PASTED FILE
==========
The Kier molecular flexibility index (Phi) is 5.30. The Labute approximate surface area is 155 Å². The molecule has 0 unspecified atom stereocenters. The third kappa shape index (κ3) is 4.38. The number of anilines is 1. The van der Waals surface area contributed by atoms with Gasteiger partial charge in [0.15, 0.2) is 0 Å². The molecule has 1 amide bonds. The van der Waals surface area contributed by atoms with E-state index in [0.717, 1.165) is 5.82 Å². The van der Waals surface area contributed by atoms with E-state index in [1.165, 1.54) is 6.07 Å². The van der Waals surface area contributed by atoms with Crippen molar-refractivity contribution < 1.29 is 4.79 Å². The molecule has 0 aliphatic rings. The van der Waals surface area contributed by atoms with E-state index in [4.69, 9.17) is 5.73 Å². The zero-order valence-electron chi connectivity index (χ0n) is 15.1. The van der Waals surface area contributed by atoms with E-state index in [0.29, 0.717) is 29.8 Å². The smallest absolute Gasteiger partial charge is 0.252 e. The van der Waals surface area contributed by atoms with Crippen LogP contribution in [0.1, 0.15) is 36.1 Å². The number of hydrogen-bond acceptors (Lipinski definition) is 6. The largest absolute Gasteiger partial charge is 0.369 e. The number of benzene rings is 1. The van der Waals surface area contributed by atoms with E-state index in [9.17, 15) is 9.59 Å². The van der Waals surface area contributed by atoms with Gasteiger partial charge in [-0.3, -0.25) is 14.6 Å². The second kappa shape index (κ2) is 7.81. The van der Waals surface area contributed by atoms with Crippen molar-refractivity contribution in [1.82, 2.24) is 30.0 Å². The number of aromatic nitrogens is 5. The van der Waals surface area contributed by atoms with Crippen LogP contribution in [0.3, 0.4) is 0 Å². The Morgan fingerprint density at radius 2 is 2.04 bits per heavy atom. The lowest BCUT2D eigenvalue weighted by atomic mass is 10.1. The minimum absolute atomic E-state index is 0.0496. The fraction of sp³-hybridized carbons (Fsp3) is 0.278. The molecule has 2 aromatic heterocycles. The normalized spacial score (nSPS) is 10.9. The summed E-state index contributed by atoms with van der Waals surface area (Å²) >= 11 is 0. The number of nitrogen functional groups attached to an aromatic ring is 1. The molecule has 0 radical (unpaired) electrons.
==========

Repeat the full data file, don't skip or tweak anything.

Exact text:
The Kier molecular flexibility index (Phi) is 5.30. The Labute approximate surface area is 155 Å². The molecule has 0 unspecified atom stereocenters. The third kappa shape index (κ3) is 4.38. The number of anilines is 1. The van der Waals surface area contributed by atoms with Gasteiger partial charge in [0.15, 0.2) is 0 Å². The molecule has 1 amide bonds. The van der Waals surface area contributed by atoms with E-state index in [0.717, 1.165) is 5.82 Å². The van der Waals surface area contributed by atoms with E-state index in [1.165, 1.54) is 6.07 Å². The van der Waals surface area contributed by atoms with Crippen molar-refractivity contribution < 1.29 is 4.79 Å². The molecule has 0 aliphatic rings. The van der Waals surface area contributed by atoms with E-state index in [4.69, 9.17) is 5.73 Å². The zero-order valence-electron chi connectivity index (χ0n) is 15.1. The van der Waals surface area contributed by atoms with E-state index in [0.29, 0.717) is 29.8 Å². The smallest absolute Gasteiger partial charge is 0.252 e. The van der Waals surface area contributed by atoms with Crippen LogP contribution in [0.1, 0.15) is 36.1 Å². The number of hydrogen-bond acceptors (Lipinski definition) is 6. The largest absolute Gasteiger partial charge is 0.369 e. The number of benzene rings is 1. The van der Waals surface area contributed by atoms with E-state index in [9.17, 15) is 9.59 Å². The van der Waals surface area contributed by atoms with Gasteiger partial charge in [-0.3, -0.25) is 14.6 Å². The second kappa shape index (κ2) is 7.81. The van der Waals surface area contributed by atoms with Crippen molar-refractivity contribution in [1.82, 2.24) is 30.0 Å². The number of aromatic nitrogens is 5. The van der Waals surface area contributed by atoms with Crippen LogP contribution in [0.3, 0.4) is 0 Å². The Morgan fingerprint density at radius 2 is 2.04 bits per heavy atom. The lowest BCUT2D eigenvalue weighted by atomic mass is 10.1. The minimum absolute atomic E-state index is 0.0496. The fraction of sp³-hybridized carbons (Fsp3) is 0.278. The molecule has 2 aromatic heterocycles. The normalized spacial score (nSPS) is 10.9. The summed E-state index contributed by atoms with van der Waals surface area (Å²) >= 11 is 0. The number of nitrogen functional groups attached to an aromatic ring is 1. The molecule has 0 radical (unpaired) electrons.